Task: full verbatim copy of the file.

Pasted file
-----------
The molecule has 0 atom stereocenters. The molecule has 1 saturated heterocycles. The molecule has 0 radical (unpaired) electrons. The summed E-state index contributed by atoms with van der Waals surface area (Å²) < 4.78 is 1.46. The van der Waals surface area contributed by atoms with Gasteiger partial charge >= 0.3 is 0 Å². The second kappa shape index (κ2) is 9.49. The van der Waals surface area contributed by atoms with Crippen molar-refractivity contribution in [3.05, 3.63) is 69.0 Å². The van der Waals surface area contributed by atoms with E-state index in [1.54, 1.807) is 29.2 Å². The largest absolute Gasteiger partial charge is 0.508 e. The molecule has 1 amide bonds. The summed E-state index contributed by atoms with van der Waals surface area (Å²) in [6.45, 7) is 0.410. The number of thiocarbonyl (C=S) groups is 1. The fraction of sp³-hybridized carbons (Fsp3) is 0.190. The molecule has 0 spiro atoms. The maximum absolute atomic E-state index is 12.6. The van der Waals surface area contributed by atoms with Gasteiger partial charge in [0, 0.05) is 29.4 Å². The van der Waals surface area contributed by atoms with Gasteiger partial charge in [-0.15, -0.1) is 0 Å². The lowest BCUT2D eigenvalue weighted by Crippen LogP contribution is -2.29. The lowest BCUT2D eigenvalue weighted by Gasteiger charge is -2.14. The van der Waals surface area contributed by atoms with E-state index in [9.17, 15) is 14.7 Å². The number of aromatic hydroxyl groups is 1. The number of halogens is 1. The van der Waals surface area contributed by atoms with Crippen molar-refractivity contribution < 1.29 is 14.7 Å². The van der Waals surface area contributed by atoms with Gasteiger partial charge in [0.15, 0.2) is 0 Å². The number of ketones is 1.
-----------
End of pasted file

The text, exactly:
The molecule has 0 atom stereocenters. The molecule has 1 saturated heterocycles. The molecule has 0 radical (unpaired) electrons. The summed E-state index contributed by atoms with van der Waals surface area (Å²) < 4.78 is 1.46. The van der Waals surface area contributed by atoms with Gasteiger partial charge >= 0.3 is 0 Å². The second kappa shape index (κ2) is 9.49. The van der Waals surface area contributed by atoms with Crippen molar-refractivity contribution in [3.05, 3.63) is 69.0 Å². The van der Waals surface area contributed by atoms with E-state index in [1.54, 1.807) is 29.2 Å². The largest absolute Gasteiger partial charge is 0.508 e. The molecule has 1 amide bonds. The summed E-state index contributed by atoms with van der Waals surface area (Å²) in [6.45, 7) is 0.410. The number of thiocarbonyl (C=S) groups is 1. The fraction of sp³-hybridized carbons (Fsp3) is 0.190. The molecule has 0 spiro atoms. The maximum absolute atomic E-state index is 12.6. The van der Waals surface area contributed by atoms with Gasteiger partial charge in [0, 0.05) is 29.4 Å². The van der Waals surface area contributed by atoms with Gasteiger partial charge in [-0.15, -0.1) is 0 Å². The lowest BCUT2D eigenvalue weighted by Crippen LogP contribution is -2.29. The lowest BCUT2D eigenvalue weighted by Gasteiger charge is -2.14. The van der Waals surface area contributed by atoms with E-state index in [9.17, 15) is 14.7 Å². The number of aromatic hydroxyl groups is 1. The number of halogens is 1. The van der Waals surface area contributed by atoms with Crippen molar-refractivity contribution < 1.29 is 14.7 Å². The van der Waals surface area contributed by atoms with Gasteiger partial charge in [0.15, 0.2) is 0 Å². The number of ketones is 1.